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Pompeo’s Selective ‘Rights Talk’

Mike Pompeo wants you to think that he and the Trump administration are deeply concerned about human rights:

Human-rights advocacy has lost its bearings and become more of an industry than a moral compass. And “rights talk” has become a constant element of our domestic political discourse, without any serious effort to distinguish what rights mean and where they come from.

Pompeo is using his op-ed to announce the creation of an advisory panel called the “Commission on Unalienable Rights,” but virtually no one in the government has less moral authority to hold forth about universal human rights than the Secretary of State. He affirms that “[u]nalienable rights are by nature universal,” but there have been few high-ranking U.S. officials as selective and cynical in their use of “rights talk” as Pompeo.

There is always a certain amount of hypocrisy in foreign policy for any government, but this administration has distinguished itself with its complete indifference to the crimes and abuses of U.S. clients. It has also plumbed new depths in abuses of refugees and asylum seekers by our own government in violation of our treaty commitments. The Saudis blow up school buses, homes, and hospitals and the Emiratis run torture prisons in Yemen, and the Israelis commit hundreds of atrocities against unarmed protesters, and every time the Trump administration either rushes to their defense or ignores what they have done. The administration saves its condemnation of abuses for only a relative few governments that it already opposes for other reasons. Pompeo truly has no self-awareness when he writes this:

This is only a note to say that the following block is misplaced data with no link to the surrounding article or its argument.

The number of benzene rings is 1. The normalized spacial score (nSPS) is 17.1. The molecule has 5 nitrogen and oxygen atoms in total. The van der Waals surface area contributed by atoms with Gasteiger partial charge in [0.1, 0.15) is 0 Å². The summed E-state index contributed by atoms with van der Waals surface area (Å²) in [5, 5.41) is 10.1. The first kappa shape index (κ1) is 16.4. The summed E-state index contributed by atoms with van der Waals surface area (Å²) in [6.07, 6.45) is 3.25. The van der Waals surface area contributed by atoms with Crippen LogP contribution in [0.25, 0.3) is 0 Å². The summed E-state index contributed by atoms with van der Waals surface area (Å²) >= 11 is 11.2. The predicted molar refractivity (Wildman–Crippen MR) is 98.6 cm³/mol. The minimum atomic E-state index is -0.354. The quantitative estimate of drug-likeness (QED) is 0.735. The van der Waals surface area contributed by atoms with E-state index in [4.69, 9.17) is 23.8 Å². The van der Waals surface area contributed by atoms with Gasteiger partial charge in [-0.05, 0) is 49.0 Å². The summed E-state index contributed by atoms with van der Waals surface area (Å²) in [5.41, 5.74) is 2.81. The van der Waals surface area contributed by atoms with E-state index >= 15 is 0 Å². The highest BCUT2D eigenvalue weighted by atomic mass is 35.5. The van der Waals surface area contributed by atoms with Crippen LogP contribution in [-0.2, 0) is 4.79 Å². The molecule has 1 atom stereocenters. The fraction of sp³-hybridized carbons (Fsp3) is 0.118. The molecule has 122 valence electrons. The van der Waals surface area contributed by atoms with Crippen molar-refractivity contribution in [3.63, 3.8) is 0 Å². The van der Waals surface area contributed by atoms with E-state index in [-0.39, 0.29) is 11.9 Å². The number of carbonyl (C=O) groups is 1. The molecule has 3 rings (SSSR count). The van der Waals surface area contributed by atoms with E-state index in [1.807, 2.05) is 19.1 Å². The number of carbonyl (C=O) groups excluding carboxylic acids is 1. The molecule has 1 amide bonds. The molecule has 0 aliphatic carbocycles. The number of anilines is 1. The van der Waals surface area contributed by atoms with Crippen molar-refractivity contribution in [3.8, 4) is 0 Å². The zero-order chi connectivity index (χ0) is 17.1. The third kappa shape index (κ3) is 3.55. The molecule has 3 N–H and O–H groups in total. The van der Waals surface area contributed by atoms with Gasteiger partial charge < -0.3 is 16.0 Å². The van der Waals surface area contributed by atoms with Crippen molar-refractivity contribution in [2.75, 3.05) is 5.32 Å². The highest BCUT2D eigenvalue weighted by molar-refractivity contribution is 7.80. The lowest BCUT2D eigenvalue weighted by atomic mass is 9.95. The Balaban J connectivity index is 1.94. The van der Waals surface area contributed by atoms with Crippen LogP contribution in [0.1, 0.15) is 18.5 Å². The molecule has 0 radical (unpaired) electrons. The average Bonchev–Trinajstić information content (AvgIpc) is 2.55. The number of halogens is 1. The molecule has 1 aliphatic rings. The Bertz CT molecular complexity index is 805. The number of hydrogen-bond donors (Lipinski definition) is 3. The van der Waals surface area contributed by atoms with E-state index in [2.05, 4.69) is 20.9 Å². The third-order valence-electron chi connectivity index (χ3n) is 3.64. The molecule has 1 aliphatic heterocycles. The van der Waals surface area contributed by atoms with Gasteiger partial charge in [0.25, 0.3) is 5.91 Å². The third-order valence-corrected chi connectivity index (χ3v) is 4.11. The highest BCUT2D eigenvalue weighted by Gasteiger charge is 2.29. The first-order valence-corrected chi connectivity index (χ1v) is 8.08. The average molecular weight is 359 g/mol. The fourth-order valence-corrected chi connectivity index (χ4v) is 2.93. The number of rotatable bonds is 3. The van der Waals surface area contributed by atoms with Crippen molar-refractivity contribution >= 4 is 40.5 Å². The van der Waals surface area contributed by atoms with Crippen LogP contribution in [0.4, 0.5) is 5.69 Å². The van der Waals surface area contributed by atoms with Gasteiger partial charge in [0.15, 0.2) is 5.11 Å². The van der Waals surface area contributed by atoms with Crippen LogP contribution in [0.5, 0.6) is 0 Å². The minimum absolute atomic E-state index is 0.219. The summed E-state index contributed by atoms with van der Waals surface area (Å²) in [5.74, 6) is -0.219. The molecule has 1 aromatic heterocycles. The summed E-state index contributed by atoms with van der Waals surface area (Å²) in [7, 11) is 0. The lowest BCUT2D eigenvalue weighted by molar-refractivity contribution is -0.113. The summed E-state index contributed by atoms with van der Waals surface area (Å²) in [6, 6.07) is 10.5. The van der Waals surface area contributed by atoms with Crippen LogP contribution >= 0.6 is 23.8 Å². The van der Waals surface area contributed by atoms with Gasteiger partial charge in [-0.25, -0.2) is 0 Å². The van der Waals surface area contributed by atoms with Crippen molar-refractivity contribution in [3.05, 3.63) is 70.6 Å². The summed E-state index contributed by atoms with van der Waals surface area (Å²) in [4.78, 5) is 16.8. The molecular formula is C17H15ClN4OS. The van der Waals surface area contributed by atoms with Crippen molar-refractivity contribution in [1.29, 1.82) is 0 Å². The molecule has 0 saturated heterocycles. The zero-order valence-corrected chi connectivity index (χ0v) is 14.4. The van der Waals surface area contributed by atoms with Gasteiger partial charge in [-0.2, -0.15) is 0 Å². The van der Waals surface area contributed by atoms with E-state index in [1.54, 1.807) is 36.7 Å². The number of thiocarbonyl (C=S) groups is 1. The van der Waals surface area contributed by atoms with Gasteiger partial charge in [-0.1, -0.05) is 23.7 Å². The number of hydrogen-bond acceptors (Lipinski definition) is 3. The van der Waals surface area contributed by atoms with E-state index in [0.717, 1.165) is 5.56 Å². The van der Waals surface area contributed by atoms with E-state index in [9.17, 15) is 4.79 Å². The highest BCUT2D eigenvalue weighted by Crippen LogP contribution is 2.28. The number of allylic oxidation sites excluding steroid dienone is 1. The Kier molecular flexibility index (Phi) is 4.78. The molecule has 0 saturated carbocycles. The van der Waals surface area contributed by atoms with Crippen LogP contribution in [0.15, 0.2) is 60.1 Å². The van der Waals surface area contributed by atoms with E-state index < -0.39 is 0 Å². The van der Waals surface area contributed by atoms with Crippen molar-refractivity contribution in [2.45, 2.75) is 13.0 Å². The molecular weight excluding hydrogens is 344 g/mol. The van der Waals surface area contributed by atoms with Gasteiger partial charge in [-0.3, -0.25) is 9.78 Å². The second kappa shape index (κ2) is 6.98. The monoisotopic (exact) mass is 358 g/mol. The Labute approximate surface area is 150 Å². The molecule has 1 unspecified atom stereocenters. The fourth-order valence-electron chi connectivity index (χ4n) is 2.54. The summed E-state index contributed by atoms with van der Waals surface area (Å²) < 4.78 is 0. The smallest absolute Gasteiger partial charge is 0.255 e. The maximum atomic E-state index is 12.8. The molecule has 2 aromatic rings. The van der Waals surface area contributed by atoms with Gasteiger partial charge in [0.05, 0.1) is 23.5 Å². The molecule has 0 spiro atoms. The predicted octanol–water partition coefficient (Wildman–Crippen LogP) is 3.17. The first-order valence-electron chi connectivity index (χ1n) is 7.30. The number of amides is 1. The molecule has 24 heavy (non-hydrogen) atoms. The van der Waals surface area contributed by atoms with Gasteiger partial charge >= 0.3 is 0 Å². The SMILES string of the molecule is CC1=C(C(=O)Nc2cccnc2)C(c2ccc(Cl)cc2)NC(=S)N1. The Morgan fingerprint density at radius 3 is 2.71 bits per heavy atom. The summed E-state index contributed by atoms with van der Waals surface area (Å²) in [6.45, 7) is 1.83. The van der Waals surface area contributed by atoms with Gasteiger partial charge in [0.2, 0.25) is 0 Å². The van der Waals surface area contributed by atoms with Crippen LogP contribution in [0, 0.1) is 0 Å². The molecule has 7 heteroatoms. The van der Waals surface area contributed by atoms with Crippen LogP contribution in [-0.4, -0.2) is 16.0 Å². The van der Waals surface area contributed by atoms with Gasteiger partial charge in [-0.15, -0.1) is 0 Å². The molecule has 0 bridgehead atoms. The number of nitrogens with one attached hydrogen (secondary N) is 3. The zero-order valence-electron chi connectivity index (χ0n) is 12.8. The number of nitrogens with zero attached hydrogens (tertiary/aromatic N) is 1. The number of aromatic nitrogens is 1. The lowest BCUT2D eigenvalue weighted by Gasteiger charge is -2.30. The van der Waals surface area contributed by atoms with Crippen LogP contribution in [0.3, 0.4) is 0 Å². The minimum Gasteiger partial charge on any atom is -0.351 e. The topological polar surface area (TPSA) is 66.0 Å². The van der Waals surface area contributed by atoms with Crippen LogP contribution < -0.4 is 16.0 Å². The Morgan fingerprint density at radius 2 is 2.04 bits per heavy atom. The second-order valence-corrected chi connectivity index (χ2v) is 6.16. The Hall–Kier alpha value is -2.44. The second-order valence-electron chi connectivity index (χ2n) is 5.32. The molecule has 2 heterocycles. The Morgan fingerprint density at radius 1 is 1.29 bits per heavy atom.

The human-rights cause once united people from disparate nations and cultures in the effort to secure fundamental freedoms and fight evils like Nazism, communism and apartheid. We have lost that focus today. Rights claims are often aimed more at rewarding interest groups and dividing humanity into subgroups.

Pompeo complains that “we” have lost “focus” on what it means to secure fundamental freedoms when he is part of an administration that supports illegal occupation and enables thousands of war crimes against civilians. He objects to dividing humanity into subgroups while presiding over a cruel and unconscionable travel ban and serving in an administration that operates wretched detention camps for asylum seekers. Pompeo is not in a position to lecture anyone else about misunderstanding human rights, and he makes a mockery of the language of the Declaration by adopting it for his own initiative.

about the author

Daniel Larison is a senior editor at TAC, where he also keeps a solo blog. He has been published in the New York Times Book Review, Dallas Morning News, World Politics Review, Politico Magazine, Orthodox Life, Front Porch Republic, The American Scene, and Culture11, and was a columnist for The Week. He holds a PhD in history from the University of Chicago, and resides in Lancaster, PA. Follow him on Twitter.